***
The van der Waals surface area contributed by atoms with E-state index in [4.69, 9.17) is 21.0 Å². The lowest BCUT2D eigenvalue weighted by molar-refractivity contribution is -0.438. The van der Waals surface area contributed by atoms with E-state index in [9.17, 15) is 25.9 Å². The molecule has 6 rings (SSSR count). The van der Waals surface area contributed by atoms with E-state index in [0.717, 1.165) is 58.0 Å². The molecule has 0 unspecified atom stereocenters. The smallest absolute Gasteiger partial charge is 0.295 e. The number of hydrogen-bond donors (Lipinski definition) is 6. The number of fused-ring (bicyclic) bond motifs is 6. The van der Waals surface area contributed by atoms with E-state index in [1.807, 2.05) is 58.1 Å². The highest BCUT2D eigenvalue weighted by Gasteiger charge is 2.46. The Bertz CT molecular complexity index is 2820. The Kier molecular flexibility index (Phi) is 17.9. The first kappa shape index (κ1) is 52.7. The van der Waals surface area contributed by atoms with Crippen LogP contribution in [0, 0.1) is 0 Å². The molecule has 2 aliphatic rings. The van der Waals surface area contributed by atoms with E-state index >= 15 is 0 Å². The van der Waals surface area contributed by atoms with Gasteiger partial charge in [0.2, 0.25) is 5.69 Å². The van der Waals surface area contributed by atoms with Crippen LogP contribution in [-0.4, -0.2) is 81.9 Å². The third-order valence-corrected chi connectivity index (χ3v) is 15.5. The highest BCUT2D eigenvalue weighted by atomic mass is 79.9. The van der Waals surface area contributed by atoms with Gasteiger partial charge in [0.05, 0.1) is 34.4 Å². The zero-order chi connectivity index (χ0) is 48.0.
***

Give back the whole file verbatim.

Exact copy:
The van der Waals surface area contributed by atoms with E-state index in [4.69, 9.17) is 21.0 Å². The lowest BCUT2D eigenvalue weighted by molar-refractivity contribution is -0.438. The van der Waals surface area contributed by atoms with E-state index in [9.17, 15) is 25.9 Å². The molecule has 6 rings (SSSR count). The van der Waals surface area contributed by atoms with E-state index in [0.717, 1.165) is 58.0 Å². The molecule has 0 unspecified atom stereocenters. The smallest absolute Gasteiger partial charge is 0.295 e. The number of hydrogen-bond donors (Lipinski definition) is 6. The number of fused-ring (bicyclic) bond motifs is 6. The van der Waals surface area contributed by atoms with E-state index in [1.807, 2.05) is 58.1 Å². The highest BCUT2D eigenvalue weighted by Gasteiger charge is 2.46. The Bertz CT molecular complexity index is 2820. The Kier molecular flexibility index (Phi) is 17.9. The first kappa shape index (κ1) is 52.7. The van der Waals surface area contributed by atoms with Crippen LogP contribution in [0, 0.1) is 0 Å². The molecule has 2 aliphatic rings. The van der Waals surface area contributed by atoms with E-state index >= 15 is 0 Å². The van der Waals surface area contributed by atoms with Gasteiger partial charge in [0.2, 0.25) is 5.69 Å². The van der Waals surface area contributed by atoms with Crippen LogP contribution in [-0.4, -0.2) is 81.9 Å². The third-order valence-corrected chi connectivity index (χ3v) is 15.5. The highest BCUT2D eigenvalue weighted by atomic mass is 79.9. The van der Waals surface area contributed by atoms with Gasteiger partial charge in [0.05, 0.1) is 34.4 Å². The zero-order chi connectivity index (χ0) is 48.0.